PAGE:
This article is designed for the active or soon-to-be active mobile home investors buying and selling used mobile homes to create value in their local areas. If this type of investor describes you, then this is a must read article. The article below contains the top 4 mistakes investors make based on personal experience in helping frustrated mobile home investors and working with investors around the country. Don’t let these same mistakes happen to you.
The Top 4 Financial Mistakes Mobile Home Investors Make
Do you always know what prices to offer for every mobile home? You should. There is a specific formula for making sure that you always pay the appropriate price (not paying higher than you have to at the time) in order to recoup all your investment capital back within a short period of time while still making the seller happy and agreeing to your win-win purchase offer(s).
Part Math & Part Art: The formula for your 1.) all-cash price and 2.) payment/balloon purchase offer(s) comes from:
- Knowing your market and what buyers are paying for mobile homes locally
- Understanding current repairs needed before you resell
- Knowing your market in different months of the year
- Understanding and approving the subject home, community, area, and neighborhood all meet your purchasing criteria
- Knowing what the seller(s) needs/wants and giving it to them
Armed with this data, you and your company can now formulate, craft, and present your three to four valid win-win purchase offers for every seller and home you walk through.
Over-repairing and over-upgrading a mobile home is a common mistake made by eager and well-meaning manufactured home flippers. A general rule of thumb is to bring the home up to neighborhood standards.
Related: 5 Common Mistakes Mobile Home Sellers Make
There are certain less important “repairs” that many buyers will accept not being completed. These “not as important” repairs are basic cosmetic clean up, painting, minor carpet replacement, and other light to moderate cosmetic damages. For a fast sale, you can typically sell a “cosmetically-challenged” mobile home to a happy and low-risk buyer for a discounted price and/or terms.
Some repairs that will send most buyers running for the hills are moderate and major structural leaks and repairs being needed at the time of resale. Understanding what repairs your buyers are happily willing to make and which repairs buyers almost never feel comfortable making will make your career much easier throughout every deal.
Before purchasing any mobile home needing a considerable amount of rehab, stop and think.
- Are there other homes and sellers locally that may be a better, easier, and more profitable next deal?
- Is this your first deal? If yes, then aim for the path of least resistance and search for a mobile home needing only cosmetic repairs and clean up to begin with. Make your first few deals ones that will set the bar for the coming years.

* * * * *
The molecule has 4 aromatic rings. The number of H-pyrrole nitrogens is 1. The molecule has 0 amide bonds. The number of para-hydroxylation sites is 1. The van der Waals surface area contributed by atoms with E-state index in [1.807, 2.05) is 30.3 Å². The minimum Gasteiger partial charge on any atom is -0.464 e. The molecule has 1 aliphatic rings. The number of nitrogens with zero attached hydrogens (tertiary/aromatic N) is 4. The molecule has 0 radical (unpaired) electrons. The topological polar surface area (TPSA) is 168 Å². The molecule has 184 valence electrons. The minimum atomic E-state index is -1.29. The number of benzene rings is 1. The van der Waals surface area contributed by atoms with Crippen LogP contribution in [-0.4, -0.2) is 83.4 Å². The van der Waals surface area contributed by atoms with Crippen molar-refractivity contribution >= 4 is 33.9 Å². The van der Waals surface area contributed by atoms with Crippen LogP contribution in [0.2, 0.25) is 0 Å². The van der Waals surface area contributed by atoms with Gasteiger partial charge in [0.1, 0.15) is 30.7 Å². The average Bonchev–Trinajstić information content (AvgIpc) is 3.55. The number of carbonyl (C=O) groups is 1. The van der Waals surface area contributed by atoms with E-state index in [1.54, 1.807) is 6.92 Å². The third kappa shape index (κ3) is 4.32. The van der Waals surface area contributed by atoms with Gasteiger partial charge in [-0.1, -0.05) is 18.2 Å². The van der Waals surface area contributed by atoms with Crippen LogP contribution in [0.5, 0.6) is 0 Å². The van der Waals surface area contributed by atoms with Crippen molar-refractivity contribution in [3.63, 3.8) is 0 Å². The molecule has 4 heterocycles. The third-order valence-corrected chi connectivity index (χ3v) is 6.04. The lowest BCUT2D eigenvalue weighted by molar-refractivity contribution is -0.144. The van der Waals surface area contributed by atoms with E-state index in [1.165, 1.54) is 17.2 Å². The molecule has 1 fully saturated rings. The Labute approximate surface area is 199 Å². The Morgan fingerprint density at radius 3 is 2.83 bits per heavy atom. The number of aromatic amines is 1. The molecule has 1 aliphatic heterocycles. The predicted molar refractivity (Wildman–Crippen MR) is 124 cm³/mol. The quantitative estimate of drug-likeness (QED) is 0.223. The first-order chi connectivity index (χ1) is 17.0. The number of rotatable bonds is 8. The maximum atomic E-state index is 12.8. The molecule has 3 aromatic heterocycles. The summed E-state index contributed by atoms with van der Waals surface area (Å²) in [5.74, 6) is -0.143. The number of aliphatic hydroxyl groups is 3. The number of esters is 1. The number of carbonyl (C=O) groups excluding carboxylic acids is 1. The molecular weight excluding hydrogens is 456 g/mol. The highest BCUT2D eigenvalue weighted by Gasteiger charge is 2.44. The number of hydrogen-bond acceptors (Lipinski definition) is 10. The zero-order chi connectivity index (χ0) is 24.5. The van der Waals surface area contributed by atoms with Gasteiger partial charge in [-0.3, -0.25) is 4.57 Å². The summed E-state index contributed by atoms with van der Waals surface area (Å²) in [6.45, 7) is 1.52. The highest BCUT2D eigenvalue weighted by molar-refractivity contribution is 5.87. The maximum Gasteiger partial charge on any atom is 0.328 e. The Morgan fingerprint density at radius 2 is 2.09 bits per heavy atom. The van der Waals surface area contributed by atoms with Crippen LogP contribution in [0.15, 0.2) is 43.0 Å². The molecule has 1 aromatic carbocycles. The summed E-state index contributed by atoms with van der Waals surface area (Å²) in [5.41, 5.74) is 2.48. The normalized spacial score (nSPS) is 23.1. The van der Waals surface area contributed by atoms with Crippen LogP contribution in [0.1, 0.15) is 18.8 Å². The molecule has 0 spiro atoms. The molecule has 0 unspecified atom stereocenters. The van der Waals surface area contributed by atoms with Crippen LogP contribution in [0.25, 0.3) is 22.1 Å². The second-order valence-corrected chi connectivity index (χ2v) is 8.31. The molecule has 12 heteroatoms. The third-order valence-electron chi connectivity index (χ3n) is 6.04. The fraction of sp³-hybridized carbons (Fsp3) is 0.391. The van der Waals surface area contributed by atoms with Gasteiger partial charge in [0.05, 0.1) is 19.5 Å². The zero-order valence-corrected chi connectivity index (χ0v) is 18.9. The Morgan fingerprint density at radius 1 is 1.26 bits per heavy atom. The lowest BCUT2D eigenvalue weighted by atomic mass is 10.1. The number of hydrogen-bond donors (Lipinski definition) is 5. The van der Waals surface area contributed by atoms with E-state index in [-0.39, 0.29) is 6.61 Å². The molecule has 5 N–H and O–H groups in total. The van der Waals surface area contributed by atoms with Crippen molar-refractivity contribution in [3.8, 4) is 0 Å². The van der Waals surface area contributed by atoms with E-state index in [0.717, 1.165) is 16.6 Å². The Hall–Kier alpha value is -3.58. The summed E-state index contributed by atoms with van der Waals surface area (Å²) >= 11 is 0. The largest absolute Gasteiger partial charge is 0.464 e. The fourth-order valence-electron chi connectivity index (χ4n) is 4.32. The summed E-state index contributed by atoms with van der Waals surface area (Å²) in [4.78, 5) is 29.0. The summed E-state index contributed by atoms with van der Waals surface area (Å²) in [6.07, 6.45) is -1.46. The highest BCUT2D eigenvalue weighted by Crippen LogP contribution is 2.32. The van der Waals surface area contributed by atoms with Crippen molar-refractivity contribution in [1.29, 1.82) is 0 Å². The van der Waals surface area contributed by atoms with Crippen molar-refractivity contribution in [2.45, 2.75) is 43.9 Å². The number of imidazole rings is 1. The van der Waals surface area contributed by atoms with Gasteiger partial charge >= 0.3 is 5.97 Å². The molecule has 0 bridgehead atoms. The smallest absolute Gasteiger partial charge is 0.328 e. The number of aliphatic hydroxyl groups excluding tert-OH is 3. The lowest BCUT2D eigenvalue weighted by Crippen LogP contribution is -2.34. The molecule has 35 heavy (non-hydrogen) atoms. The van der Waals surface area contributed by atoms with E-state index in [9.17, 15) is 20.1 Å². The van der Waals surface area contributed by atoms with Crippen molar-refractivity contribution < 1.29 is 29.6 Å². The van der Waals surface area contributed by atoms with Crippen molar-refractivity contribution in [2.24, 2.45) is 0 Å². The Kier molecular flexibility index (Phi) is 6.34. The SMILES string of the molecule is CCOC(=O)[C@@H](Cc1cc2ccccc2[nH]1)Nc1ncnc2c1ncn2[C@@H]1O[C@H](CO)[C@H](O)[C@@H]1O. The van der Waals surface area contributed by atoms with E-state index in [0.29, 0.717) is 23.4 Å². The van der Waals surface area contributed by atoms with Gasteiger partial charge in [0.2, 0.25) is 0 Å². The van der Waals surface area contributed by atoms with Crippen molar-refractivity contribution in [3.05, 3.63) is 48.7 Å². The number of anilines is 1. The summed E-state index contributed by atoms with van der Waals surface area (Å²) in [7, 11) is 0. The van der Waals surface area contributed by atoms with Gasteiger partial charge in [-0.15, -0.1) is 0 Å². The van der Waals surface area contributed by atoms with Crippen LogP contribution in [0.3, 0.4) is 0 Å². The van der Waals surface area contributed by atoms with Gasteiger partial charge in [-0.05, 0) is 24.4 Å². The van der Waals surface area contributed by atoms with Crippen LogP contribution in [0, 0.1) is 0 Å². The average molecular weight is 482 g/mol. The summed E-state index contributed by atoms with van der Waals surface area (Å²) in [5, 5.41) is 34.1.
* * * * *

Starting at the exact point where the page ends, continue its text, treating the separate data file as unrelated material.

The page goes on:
Pro Tip: Try not to upgrade. Fix what is broken.
3. Leaving Thousands of Dollars on the Closing Table When Reselling
“John, you know pigs get fat while hogs [in this business]get slaughtered” is a quote my recently deceased mentor once told me. Don’t be a hog!
While we mobile home investors should want to be able to sell our investment mobile homes at a retail price, we never want to take advantage of payment-buyers, ever. Every deal should be win-win-win between your seller, buyer, and you.
Know what local buyers will pay and aim for the higher end of this spectrum while still making your buyer very happy at the affordable price and monthly terms of home ownership. A licensed loan originator and closing attorney can help with seller financing paperwork and getting your buyer(s) approved to repay.
4. Putting a High-Risk Buyer or Renter in Your Property
Prescreen, prescreen, prescreen all your prospective tenant-buyers or renters. You would not let some stranger have the keys to your car, would you? Then why let someone in your investment mobile home without knowing them backwards and forwards? As investors, we can only judge our payment-buyers and renters from their past history, not from their future promises.
In the past, I have been fooled and taken advantage of many times by deadbeat tenant-buyers and renters who moved in and caused me a great deal of worry and headache. These mistakes were all mine, and there is nobody else to blame. In reality, these tenant-buyers and renters should never have been allowed into the home in the first place. I was too new to see the BIG and little red-flags staring me dead in the face.
Pro Tip: Remember, it is better to have an empty mobile home instead of a risky payment-buyer in the property not paying.
If you are selling your property for an all-cash payment, the only qualification you need concern yourself with in the park approval process for your buyer and/or any bank financing the buyer is aiming to obtain.
Although this post touches on many of the mistakes investors can make while investing in manufactured homes, this type of affordable housing is quite forgiving to an extent. A healthy cash flow can be figured into each property once resold, and even if your profit is less than what you expected, you should have ample wiggle room between your purchase price and selling price to compensate a few learning bumps and lessons. Now get other there and help local buyers and sellers.
“If you help enough people get what they want, you will get what you want.” — Zig Ziglar
Investors: What would you add to this list?
Let me know with a comment!